Biophysics and Soft Matter Seminar

Landauer’s principle and irreversibility

Wed, 27 Jan 2016
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Biophysics and Soft Matter Seminar
 
Momcilo Gavrilov
SFU Physics
 
Landauer’s principle and irreversibility
 
Jan 27, 2016
 

Synopsis

A feedback trap is a device that can precisely trap and manipulate a single microscopic object in an arbitrary virtual potential.  It can also impose any time dependant transformation of a potential and measure thermodynamic quantities such as work and entropy.  We used a feedback trap to test the Landauer’s principle, which states that erasing a symmetric one-bit memory requires an average work of at least kTln2.  If, on the other hand, a memory is represented by a non-equilibrium state in an asymmetric double-well potential, theoretical studies predict that one can measure work below kTln2.  In our attempt to test this prediction, we found that two different erasure protocols give two different values for the asymptotic work depending on protocol symmetry in time.  To clarify this unexpected observation, we also perform related experiments that show the same observation in a simpler context, divorced from the context of Landauer's principle.  We find that although some protocols are done isothermally and arbitrarily slowly, they are still not uniformly quasistatic.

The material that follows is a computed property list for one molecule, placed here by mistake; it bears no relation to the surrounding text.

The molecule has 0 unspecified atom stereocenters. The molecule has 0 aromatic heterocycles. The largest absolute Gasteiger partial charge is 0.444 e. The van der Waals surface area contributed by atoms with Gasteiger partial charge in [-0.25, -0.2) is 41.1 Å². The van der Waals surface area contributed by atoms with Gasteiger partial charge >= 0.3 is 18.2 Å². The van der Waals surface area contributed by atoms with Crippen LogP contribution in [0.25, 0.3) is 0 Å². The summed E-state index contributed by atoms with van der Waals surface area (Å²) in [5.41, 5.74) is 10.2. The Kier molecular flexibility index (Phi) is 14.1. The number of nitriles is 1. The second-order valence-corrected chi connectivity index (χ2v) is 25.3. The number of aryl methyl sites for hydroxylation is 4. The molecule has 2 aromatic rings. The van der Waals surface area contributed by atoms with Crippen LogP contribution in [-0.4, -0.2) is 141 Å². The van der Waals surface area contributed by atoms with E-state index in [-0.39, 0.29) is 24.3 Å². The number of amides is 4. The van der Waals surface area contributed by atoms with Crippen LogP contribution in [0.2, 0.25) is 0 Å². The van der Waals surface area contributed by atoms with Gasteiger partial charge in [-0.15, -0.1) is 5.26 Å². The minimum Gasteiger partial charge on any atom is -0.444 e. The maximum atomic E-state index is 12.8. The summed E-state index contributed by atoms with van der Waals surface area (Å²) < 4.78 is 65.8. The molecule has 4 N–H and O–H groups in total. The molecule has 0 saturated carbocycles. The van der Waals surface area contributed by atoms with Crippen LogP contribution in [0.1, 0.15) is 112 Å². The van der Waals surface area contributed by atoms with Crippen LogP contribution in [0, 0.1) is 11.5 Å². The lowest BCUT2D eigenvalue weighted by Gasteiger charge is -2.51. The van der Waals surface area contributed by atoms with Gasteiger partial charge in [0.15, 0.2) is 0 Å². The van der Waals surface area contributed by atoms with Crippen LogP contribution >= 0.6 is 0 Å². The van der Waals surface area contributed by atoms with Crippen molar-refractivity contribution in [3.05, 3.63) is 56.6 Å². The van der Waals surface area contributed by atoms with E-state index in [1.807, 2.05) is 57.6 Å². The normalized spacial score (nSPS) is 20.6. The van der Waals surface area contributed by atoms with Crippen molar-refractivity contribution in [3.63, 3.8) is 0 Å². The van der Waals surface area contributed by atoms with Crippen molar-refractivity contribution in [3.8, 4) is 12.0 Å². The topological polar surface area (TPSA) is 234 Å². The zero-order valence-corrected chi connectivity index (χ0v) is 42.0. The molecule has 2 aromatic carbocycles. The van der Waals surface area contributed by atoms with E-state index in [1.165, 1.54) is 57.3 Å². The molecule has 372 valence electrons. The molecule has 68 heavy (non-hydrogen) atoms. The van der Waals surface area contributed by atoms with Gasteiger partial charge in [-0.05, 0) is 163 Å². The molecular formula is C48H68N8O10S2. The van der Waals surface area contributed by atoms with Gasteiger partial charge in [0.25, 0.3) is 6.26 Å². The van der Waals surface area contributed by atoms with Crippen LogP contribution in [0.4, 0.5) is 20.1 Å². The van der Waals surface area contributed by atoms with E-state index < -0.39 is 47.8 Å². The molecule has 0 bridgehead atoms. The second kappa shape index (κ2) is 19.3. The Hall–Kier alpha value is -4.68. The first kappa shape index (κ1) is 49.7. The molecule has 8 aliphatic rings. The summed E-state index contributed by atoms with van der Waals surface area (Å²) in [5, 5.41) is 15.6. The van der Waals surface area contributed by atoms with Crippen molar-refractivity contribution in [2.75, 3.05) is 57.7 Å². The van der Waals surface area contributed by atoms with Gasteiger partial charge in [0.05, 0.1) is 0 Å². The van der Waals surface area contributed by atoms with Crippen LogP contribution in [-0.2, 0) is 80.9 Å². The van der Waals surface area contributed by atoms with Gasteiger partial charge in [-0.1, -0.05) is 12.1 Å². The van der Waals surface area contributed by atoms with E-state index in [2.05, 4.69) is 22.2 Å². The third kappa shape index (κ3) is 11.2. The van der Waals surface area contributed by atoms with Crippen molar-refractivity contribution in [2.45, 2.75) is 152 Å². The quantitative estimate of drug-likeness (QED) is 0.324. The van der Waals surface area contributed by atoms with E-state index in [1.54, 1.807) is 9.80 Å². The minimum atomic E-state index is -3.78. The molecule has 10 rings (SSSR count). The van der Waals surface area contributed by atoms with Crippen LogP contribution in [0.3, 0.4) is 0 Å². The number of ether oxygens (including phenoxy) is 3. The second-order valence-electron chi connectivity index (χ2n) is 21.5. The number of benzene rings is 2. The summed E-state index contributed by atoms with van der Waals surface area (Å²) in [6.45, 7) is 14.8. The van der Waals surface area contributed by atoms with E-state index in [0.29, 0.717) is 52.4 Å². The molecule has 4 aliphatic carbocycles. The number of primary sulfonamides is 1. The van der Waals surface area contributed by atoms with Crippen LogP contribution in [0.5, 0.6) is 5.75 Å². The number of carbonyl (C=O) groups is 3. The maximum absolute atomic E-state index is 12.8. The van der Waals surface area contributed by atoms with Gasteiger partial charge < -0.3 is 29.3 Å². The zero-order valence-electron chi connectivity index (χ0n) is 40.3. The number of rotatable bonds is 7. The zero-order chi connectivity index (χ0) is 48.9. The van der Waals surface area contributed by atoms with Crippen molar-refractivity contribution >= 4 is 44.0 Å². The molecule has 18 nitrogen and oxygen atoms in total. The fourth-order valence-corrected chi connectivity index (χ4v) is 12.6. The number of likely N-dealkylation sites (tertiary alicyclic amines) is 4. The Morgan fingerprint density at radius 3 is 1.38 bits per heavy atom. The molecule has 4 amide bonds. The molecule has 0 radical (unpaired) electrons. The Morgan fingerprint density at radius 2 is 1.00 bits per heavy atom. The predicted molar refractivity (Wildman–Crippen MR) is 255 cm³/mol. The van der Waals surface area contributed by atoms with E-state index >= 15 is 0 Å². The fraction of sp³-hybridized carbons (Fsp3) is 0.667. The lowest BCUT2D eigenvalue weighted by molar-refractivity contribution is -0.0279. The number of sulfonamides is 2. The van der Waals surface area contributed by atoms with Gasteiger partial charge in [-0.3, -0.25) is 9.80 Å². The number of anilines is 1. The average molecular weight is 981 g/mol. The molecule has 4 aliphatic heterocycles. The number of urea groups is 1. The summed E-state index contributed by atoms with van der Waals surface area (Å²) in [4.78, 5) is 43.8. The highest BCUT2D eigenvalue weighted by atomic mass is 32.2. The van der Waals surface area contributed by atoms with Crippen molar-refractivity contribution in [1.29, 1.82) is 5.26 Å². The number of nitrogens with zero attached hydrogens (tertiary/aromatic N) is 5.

In the first part of my talk, I am going to show you measurements of work to erase symmetric and asymmetric one-bit memory.  In the second part, I will show two arbitrarily slow transformations of a system between two identical states, where one transformation does require work, while the other does not.